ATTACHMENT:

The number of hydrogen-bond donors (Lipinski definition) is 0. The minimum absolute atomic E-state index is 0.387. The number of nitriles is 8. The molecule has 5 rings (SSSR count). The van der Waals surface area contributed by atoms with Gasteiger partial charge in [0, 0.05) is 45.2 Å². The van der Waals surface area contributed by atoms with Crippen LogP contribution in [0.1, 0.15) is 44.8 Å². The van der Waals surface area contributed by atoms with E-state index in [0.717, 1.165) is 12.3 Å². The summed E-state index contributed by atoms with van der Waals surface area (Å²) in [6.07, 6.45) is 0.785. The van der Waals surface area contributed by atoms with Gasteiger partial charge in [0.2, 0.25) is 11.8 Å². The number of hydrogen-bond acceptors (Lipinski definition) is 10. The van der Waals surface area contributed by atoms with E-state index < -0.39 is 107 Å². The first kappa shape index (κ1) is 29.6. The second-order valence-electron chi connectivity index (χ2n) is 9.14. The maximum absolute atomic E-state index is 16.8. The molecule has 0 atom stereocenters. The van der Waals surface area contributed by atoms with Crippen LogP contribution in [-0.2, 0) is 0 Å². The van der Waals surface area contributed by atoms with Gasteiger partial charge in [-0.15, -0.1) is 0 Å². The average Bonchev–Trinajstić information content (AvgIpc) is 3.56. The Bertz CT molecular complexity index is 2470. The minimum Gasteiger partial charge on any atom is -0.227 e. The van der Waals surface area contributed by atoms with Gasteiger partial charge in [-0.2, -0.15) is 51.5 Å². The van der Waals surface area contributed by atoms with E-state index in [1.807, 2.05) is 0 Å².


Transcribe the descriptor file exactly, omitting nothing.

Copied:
The number of hydrogen-bond donors (Lipinski definition) is 0. The minimum absolute atomic E-state index is 0.387. The number of nitriles is 8. The molecule has 5 rings (SSSR count). The van der Waals surface area contributed by atoms with Gasteiger partial charge in [0, 0.05) is 45.2 Å². The van der Waals surface area contributed by atoms with Crippen LogP contribution in [0.1, 0.15) is 44.8 Å². The van der Waals surface area contributed by atoms with E-state index in [0.717, 1.165) is 12.3 Å². The summed E-state index contributed by atoms with van der Waals surface area (Å²) in [6.07, 6.45) is 0.785. The van der Waals surface area contributed by atoms with Gasteiger partial charge in [0.2, 0.25) is 11.8 Å². The number of hydrogen-bond acceptors (Lipinski definition) is 10. The van der Waals surface area contributed by atoms with E-state index < -0.39 is 107 Å². The first kappa shape index (κ1) is 29.6. The second-order valence-electron chi connectivity index (χ2n) is 9.14. The maximum absolute atomic E-state index is 16.8. The molecule has 0 atom stereocenters. The van der Waals surface area contributed by atoms with Crippen LogP contribution in [-0.2, 0) is 0 Å². The van der Waals surface area contributed by atoms with Gasteiger partial charge in [-0.15, -0.1) is 0 Å². The average Bonchev–Trinajstić information content (AvgIpc) is 3.56. The Bertz CT molecular complexity index is 2470. The minimum Gasteiger partial charge on any atom is -0.227 e. The van der Waals surface area contributed by atoms with Gasteiger partial charge in [-0.2, -0.15) is 51.5 Å². The van der Waals surface area contributed by atoms with E-state index in [1.807, 2.05) is 0 Å².